Community Takes Action and Creates Outdoor Classroom Village

After nearly two months of planning and hard work, all 16 outdoor classrooms at Maine Coast Waldorf School are complete, thanks to the tireless efforts from so many volunteers from across our community. The 16 classrooms—one for each grade—will ensure that students and faculty will be able to safely spend as much time outdoors as possible, spread out across our beautiful 75 acre campus.

As the school weighed various options around the feasibility of returning to campus this fall, there was a consensus that on-campus learning would be an essential part of fulfilling the school’s mission. With fields, forests, gardens, woodland trails, and a curriculum that already encourages outdoor exploration and appreciation, the Board understood the unique position the school was in and began forming a plan to take advantage of our beautiful setting. By mid-July, the Board agreed to a plan calling for the construction of 16 outdoor spaces, which prioritized the health and safety of everyone in the community.

“Out of urgency comes creativity,” explained Development Director Lynne Espy, who, with Board Member Mary Bloch, led and coordinated the volunteer effort to plan and construct the classrooms over the past seven weeks. Ross Emerson and Greg Korbet, both parents and skilled tradesmen, provided the expert technical and logistical direction. “Mary Bloch and I just kept the ball moving and the food coming,” Espy joked.

“I saw one photo, and I said, ‘Oh we can build this, and we can make it look really cool’ and then I was hooked,” said Korbet, who is an Engineer. “I’m really happy that my kids can be outside.”

At each step along the way, volunteers with the exact skill needed stepped forward to help. In all, there were more than 50 volunteers which included parents, students, alum, faculty and even one grandparent.

Several different solutions have been constructed: Six classrooms located in wooded areas have durable, waterproof tarps in place, while three other sites have large pop-up tents to facilitate slightly larger outdoor gatherings. The most innovative solution, however, was the construction of seven SOuL canopies—a company that specializes in outdoor classroom solutions. Shipped all the way from the United Kingdom, these canopies provide beautiful, versatile teaching and learning spaces with protection from the elements, and required extensive planning and volunteer effort to set up.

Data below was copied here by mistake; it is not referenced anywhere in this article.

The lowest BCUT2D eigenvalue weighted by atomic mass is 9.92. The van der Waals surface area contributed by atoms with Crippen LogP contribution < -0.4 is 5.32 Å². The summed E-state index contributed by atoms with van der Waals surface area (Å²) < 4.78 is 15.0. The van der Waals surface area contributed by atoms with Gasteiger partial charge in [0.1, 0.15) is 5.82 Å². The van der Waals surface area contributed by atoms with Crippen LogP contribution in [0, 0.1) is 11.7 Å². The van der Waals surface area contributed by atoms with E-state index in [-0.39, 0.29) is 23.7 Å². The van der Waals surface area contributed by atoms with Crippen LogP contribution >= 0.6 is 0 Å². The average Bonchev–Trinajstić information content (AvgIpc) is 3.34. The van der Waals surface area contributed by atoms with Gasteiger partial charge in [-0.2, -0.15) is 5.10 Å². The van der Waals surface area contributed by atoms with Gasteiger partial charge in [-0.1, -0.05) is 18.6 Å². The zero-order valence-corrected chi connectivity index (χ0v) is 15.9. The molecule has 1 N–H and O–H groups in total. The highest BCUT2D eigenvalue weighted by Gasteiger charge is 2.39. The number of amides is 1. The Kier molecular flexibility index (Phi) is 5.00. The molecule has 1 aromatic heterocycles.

Through the incredible generosity of donors, the entire cost of the outdoor classrooms is being covered by charitable gifts from our community. “The generosity and talent of this community continues to amaze and inspire,” added Espy. “In just seven weeks, we have built seven canopies that will last a decade or longer, and we have built friendships that will last a lifetime. It has been the most fun project I’ve worked on. This is our collective legacy.”

That legacy is important, as these outdoor classrooms will serve a purpose far beyond the effects of the COVID-19 pandemic. The outdoor spaces are part of a long-term vision and will be used for many years to come: the pop-up tents will be used for future games, events, and other activities, while the tarps will be useful for future field trips or other off-campus excursions. “We did not want to buy anything that wasn’t a long term investment in the future vision of the school,” said Bloch.

The canopies provide many different opportunities for a bolstered outdoor curriculum. The third grade curriculum, for example, has a focus on gardening. Their canopy is located right outside the kitchen, which will offer a chance to be even more engaged with their gardening projects on a daily basis, opening up a new depth and understanding not previously imagined.

We want to extend our heartfelt thanks and gratitude to everyone in the community who stepped up during a difficult and stressful time and created hope. “Whether folks gave two hours or two weeks of their time, it mattered,” said Bloch. “The reason this project was successful is because of all the folks who stepped up and gave their time, talent, support, financial generosity, and that is something to be celebrated. Our community chose action and with that action and by joining hands, together we created an outdoor classroom village that has lifted us all up.”